There are a few places in life you might expect to get stood up from time to time. Drinks with your busy and sometimes scatterbrained friend, a date with someone you met online, or a standing weekend Skype catchup with your sister. The last place I expected to be stood up? A final job interview with the CEO of a popular skincare company.
From the moment the job description flashed across my screen, I was sure this was my next career move. The position was a step up, it was at a female-led company that was rapidly growing, and I believed in the organization’s mission. I couldn’t submit my application fast enough, and after a whirlwind of team interviews and assignments, I was thrilled to land a seat at the final hurdle: a one-on-one with the CEO.
I extensively prepped for the interview, bursting to share all of the ideas that had consumed my thoughts over the past two months of the application process. A ball of nerves, I arrived 10 minutes early and was greeted by the HR professional who would sit in on the interview. She escorted me to a conference room and told me she’d be right back with the CEO. I waited in the room, which was lined with floor-to-ceiling windows that looked out on the office’s mostly open workspace.
After 10 minutes of reciting my prepared questions, I moved on to reviewing my notes. After exhausting those, I resorted to doodling. Every time someone walked by the room, I jumped into position, sure my interview was finally starting. When an employee from the open workspace eventually knocked on the door to ask if I needed anything, I realized that more than an hour had painfully ticked by.
Suddenly, the transparent conference room felt more like a fish bowl. As I quickly darted between pairs of sympathetic eyes from beyond the glass, I came to terms with the reality that my interview wasn’t going to happen. While I had heard of professional ghosting, I had never considered the possibility of being professionally stood up—and realized it was a situation I had no idea how to handle.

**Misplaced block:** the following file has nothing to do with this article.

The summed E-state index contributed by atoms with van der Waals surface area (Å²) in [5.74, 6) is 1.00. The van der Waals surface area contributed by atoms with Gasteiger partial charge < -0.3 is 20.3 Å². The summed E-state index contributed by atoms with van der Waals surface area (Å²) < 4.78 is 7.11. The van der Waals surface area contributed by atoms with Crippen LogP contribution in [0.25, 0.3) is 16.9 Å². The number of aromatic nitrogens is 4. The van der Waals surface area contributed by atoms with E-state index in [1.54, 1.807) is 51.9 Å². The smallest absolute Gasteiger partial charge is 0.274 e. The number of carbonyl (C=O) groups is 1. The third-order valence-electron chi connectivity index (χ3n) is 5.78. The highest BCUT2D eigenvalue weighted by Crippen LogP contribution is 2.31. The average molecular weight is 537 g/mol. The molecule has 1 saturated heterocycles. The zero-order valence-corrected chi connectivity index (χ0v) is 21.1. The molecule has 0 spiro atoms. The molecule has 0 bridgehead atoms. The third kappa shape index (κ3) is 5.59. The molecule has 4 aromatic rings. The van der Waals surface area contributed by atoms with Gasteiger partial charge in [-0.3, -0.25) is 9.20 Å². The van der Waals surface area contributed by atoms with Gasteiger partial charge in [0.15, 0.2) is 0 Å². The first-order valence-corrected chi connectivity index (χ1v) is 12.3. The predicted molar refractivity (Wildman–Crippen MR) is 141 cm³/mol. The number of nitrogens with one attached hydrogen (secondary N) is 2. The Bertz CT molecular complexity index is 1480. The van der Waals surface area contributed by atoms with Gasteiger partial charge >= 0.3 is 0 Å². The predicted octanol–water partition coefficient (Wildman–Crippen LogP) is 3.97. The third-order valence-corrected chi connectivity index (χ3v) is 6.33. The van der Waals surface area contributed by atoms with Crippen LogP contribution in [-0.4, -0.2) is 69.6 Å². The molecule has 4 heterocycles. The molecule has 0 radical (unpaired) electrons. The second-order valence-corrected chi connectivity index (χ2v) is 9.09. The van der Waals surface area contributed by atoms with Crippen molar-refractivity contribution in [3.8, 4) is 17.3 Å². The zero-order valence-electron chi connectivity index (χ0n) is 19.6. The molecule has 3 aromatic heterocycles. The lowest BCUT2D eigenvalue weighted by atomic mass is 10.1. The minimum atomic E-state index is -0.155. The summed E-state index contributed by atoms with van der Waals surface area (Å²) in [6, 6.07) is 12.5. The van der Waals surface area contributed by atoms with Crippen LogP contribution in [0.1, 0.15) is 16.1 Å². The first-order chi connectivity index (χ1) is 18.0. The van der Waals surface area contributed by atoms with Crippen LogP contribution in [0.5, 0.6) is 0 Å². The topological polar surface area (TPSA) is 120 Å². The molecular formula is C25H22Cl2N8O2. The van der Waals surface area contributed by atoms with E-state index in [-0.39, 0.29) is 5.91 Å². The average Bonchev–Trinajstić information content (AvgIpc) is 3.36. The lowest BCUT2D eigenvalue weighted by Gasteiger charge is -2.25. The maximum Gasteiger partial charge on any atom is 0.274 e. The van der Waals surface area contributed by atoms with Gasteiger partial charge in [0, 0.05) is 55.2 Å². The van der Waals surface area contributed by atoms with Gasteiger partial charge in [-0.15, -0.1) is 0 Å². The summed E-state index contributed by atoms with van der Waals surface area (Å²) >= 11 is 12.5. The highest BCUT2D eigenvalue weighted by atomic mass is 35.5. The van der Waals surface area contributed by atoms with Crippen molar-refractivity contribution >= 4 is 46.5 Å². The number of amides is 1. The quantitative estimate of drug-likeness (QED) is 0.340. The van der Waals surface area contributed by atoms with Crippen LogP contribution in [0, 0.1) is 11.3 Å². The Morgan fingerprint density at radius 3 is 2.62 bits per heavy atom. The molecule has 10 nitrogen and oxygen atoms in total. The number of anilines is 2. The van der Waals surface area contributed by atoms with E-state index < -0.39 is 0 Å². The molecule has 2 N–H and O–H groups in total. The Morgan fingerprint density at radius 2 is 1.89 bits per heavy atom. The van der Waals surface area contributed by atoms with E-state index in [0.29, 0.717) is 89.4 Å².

While initially humiliated and upset, I gleaned six takeaways from the experience that helped me pivot my career for the better:
1. Don’t ignore the red flags
Obviously, being stood up and left in a conference room for an hour is a job interview red flag that is hard to ignore. However, as I reflected on the entire interview process, I realized there were more warning signs that I overlooked. Sometimes when we convince ourselves an opportunity is perfect, we blindly choose to believe it. As it turns out, the company dealt with massive backlash due to its leadership culture just a few months later.
2. It’s just an interview
No amount of preparation or power posing can prepare you for being professionally stood up, and there’s nothing more anticlimactic than sitting alone in a silent room after being pumped with adrenaline all day. This experience made me realize that it was just an interview. While it’s good to have nerves and prepare for the things we want, there is no need to lose sleep or stress out over a conversation with another human.
3. Control what you can
I learned this takeaway immediately, as I needed to take some action in exiting the situation. After minutes of panic and texting friends for advice on what to do, I decided that while I couldn’t change the circumstances, I could still control how I responded to them. Instead of letting my emotions get the best of me and sneaking out the back or waiting for someone to eventually come get me, I realized that respect is a non-negotiable for me in any job and that the position was no longer a good fit for me.
I ended up tracking down the HR professional to tell her I was leaving. Unfortunately, she was one of the few employees not located in the open workspace, which meant I had to explain my embarrassing situation to several employees in an effort to find her.
4. Job searches are two-way streets
While job searches are innately two-way streets, they can sure seem one-sided sometimes. This experience was a reminder to always approach interviews as an open dialogue, an opportunity to evaluate company culture, and with expectations of mutual respect. It also taught me how I want to act as an interviewer in the future.
5. I reevaluated the perimeters of my dream job
I had convinced myself that this position was undeniably my next step. And while I had done my research and considered this opportunity for months, it’s silly to think you can know what your dream job is after a few interviews. You can think you want to work for a company, you can admire an organization’s mission, and you can even click with certain people throughout the process, but no one knows if a job is their dream job before working there and truly living it. Lesson learned!
6. Find the value in every experience
Now that I’ve had time to really reflect on the ordeal, I am grateful for the whole experience. For one, I believe I dodged a bullet. Second, I don’t take the job search process as seriously—for the better! And third, it forced me to really think about what I wanted in a job, which led me to explore freelance opportunities. I’ve since lined up clients and people I genuinely love working for, and I’ve embraced the freedom of running things on my own terms. Looking back, I gained much more than I lost from a couple months of interviews and one very long wait in a conference room.